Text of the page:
Donato di Niccolo di Betta Bardi was born in Florence around 1386 AD and died there around 1466, having a productive eighty-year life chipping away at stone, marble, and other rocks. The emotion and expressivity of his work made him the greatest of Renaissance sculptors; the artist Vasari wrote of his work, “There is a marvelous suggestion of life bursting out of the stone.”
Son of a craftsman, Donatello was educated in the home of the Martelli banking family, who happened to be patrons of the arts. In 1403 he apprenticed with the metalsmith and sculptor Lorenzo Ghiberti, helping him craft the statues of prophets for the Baptistery of the Florence Cathedral, There are accounts that Donatello and the artist Brunelleschi struck up a friendship and the two travelled south to excavate the ancient ruins around Rome. Whatever the truth of that, there is no denying that Donatello incorporated classic styles in his subsequent carvings. Over the following couple decades, he completed some of the great masterpieces of the Renaissance: the marble 'Saint George,' the colossal 'Saint John the Evangelist,' the infamous bronze nude 'David,' and the bronze relief 'Feast of Herod.'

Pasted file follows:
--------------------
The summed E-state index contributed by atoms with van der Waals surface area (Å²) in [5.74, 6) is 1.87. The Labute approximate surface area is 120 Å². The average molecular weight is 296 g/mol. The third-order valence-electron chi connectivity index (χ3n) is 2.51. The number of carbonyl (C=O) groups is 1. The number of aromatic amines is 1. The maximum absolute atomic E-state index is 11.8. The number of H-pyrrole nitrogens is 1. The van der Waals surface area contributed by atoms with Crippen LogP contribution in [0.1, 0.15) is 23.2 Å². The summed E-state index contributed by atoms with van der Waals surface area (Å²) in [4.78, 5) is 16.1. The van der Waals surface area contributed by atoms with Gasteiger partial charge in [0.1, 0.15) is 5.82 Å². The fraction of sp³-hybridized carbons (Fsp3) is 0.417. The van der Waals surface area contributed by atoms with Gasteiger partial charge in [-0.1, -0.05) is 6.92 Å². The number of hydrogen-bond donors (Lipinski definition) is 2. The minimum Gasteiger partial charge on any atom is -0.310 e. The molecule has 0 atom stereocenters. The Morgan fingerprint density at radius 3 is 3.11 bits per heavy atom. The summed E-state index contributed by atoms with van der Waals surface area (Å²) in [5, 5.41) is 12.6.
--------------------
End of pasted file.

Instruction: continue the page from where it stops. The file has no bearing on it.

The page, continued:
From 1443 through 1453, Donatello kept chipping away in Padua, creating the monumental sculpted altarpiece for the Santo and the equestrian statue of the commander Gattamelata. He spent his last years in Florence, mostly on commissions for the de Medici. He completed, for instance, the haunting 'Magdalene Penitent' for the convent at Santa Maria di Cestello, intended to provide comfort and inspiration to the repentant prostitutes the convent took in. His work influenced chiselers, notably Michelangelo, for centuries … although his reputation for crafting imposing, large-than-life figures was unmatched. Donatello died of unknown causes, and his last, unfinished piece was completed by his apprentice Bertoldo di Giovanni.